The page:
(NEW YORK) — The United States continues to warn that Russia could invade Ukraine “any day” amid escalating tensions in the region, with President Joe Biden telling reporters Thursday that the threat is now “very high.”
U.S. Secretary of State Antony Blinken on Thursday, making urgent remarks to the United Nations Security Council, challenged Moscow to commit to no invasion.
More than 150,000 Russian troops are estimated to be massed near Ukraine’s borders, U.S. officials have said. While Russian President Vladimir Putin and the Kremlin claim that some troops have begun to withdraw, Biden told reporters that more Russian forces have moved in, contrary to Moscow’s claims.
It remains unclear whether Putin has made a decision to attack his ex-Soviet neighbor.
Russia has denied any plans to invade and reiterated its demands that the U.S. and NATO bar Ukraine from joining the military alliance.
Here’s how the news is developing. All times Eastern:
Feb 21, 5:27 am
Talk of Biden-Putin summit ‘premature,’ Kremlin says
The Kremlin has said it is still “premature” to talk about a summit between President Joe Biden and President Vladimir Putin, though it didn’t rule out that one could take place.
White House press secretary Jen Psaki on Sunday said Biden and Putin have agreed “in principle” to meet, provided Russia did not invade Ukraine.
French President Emmanuel Macron announced the possibility of a meeting after speaking with both leaders on Sunday, amid intense diplomatic efforts to try to dissuade Putin from launching an invasion the U.S. fears could come this week.
Kremlin spokesman Dmitry Peskov said that for now there’s only an agreement for Russia and the U.S. to speak at a lower level, between U.S. Secretary of State Antony Blinken and Sergei Lavrov, the Russian foreign minister. That meeting is scheduled for this week.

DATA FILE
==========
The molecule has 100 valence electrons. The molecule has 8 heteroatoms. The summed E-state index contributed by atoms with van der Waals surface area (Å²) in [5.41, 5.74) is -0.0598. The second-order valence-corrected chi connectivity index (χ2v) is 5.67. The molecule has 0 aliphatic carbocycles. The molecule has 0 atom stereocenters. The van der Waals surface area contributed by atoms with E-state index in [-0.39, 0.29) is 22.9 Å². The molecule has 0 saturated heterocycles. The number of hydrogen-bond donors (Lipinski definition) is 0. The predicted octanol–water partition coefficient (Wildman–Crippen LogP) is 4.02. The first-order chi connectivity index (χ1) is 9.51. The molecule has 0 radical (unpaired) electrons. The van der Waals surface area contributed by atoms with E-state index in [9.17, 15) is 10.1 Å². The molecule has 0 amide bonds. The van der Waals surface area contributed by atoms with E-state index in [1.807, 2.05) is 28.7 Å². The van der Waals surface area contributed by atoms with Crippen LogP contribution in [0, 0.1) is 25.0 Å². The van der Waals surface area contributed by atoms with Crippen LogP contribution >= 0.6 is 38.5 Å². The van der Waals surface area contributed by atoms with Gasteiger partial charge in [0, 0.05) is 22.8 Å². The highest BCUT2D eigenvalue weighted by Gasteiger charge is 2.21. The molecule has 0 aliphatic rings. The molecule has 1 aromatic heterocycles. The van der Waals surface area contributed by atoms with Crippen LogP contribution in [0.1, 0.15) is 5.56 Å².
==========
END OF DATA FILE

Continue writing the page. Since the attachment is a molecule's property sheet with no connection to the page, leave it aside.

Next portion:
Peskov seemed to suggest that an agreement on a meeting between Biden and Putin would depend on the outcome of those talks.
“I can say that an understanding has been reached that we need to continue the dialogue at the level of ministers,” Peskov told reporters on Monday. “But to talk about some kind of concrete plans about organizing any summits is for now premature.”
Contacts between Biden and Putin can be arranged quickly, if necessary, he said.
-ABC News’ Patrick Reevell
Feb 20, 10:28 pm
US alleges Russia making list of Ukrainians ‘to be killed or sent to camps’
The United States has obtained information of potential Russian operations against Ukrainian targets as part of a potential invasion, including targeted killings, kidnappings, detentions and torture, the U.S. alleged in a letter to the United Nations obtained by ABC News.
“We have credible information that indicates Russian forces are creating lists of identified Ukrainians to be killed or sent to camps following a military occupation,” U.S. Ambassador Bathsheba Nell Crocker wrote to Michelle Bachelet, the U.N. high commissioner for human rights.
That includes the “likely use” of lethal measures to “disperse peaceful protesters or otherwise counter peaceful exercises of perceived resistance from civilian populations,” Crocker wrote.
Secretary of State Antony Blinken alluded to this during his remarks to the U.N. Security Council on Thursday, telling his fellow diplomats, “Conventional attacks are not all that Russia plans to inflict upon the people of Ukraine. We have information that indicates Russia will target specific groups of Ukrainians.”